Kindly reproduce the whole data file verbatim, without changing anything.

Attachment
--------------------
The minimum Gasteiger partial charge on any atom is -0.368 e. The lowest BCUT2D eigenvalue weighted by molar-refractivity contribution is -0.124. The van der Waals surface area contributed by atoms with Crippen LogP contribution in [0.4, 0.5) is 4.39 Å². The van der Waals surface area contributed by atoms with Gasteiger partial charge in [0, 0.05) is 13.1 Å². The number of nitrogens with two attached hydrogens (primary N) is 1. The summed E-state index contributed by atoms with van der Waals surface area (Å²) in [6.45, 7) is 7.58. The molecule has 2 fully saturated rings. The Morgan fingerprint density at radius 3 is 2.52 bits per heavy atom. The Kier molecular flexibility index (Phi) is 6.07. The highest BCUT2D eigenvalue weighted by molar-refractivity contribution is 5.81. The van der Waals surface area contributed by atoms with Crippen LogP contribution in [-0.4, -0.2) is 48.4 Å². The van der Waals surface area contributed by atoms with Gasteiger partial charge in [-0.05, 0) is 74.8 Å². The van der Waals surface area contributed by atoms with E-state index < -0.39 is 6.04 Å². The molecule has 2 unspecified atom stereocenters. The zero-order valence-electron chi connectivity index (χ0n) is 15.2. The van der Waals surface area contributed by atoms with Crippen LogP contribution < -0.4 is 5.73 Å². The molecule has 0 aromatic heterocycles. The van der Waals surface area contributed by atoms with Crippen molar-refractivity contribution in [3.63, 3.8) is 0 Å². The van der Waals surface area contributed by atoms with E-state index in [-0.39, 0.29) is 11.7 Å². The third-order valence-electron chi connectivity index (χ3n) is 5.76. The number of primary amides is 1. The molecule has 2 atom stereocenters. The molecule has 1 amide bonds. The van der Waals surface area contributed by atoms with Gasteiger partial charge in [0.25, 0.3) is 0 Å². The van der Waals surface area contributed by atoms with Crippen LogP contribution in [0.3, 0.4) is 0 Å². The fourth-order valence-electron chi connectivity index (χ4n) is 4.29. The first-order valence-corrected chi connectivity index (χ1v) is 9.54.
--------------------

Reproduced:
The minimum Gasteiger partial charge on any atom is -0.368 e. The lowest BCUT2D eigenvalue weighted by molar-refractivity contribution is -0.124. The van der Waals surface area contributed by atoms with Crippen LogP contribution in [0.4, 0.5) is 4.39 Å². The van der Waals surface area contributed by atoms with Gasteiger partial charge in [0, 0.05) is 13.1 Å². The number of nitrogens with two attached hydrogens (primary N) is 1. The summed E-state index contributed by atoms with van der Waals surface area (Å²) in [6.45, 7) is 7.58. The molecule has 2 fully saturated rings. The Morgan fingerprint density at radius 3 is 2.52 bits per heavy atom. The Kier molecular flexibility index (Phi) is 6.07. The highest BCUT2D eigenvalue weighted by molar-refractivity contribution is 5.81. The van der Waals surface area contributed by atoms with Crippen LogP contribution in [-0.4, -0.2) is 48.4 Å². The van der Waals surface area contributed by atoms with Gasteiger partial charge in [-0.05, 0) is 74.8 Å². The van der Waals surface area contributed by atoms with E-state index < -0.39 is 6.04 Å². The molecule has 2 unspecified atom stereocenters. The zero-order valence-electron chi connectivity index (χ0n) is 15.2. The van der Waals surface area contributed by atoms with Crippen LogP contribution < -0.4 is 5.73 Å². The molecule has 0 aromatic heterocycles. The van der Waals surface area contributed by atoms with Crippen molar-refractivity contribution in [3.63, 3.8) is 0 Å². The van der Waals surface area contributed by atoms with E-state index in [-0.39, 0.29) is 11.7 Å². The third-order valence-electron chi connectivity index (χ3n) is 5.76. The number of primary amides is 1. The molecule has 2 atom stereocenters. The molecule has 1 amide bonds. The van der Waals surface area contributed by atoms with Gasteiger partial charge in [0.25, 0.3) is 0 Å². The van der Waals surface area contributed by atoms with Crippen LogP contribution in [0.3, 0.4) is 0 Å². The fourth-order valence-electron chi connectivity index (χ4n) is 4.29. The first-order valence-corrected chi connectivity index (χ1v) is 9.54.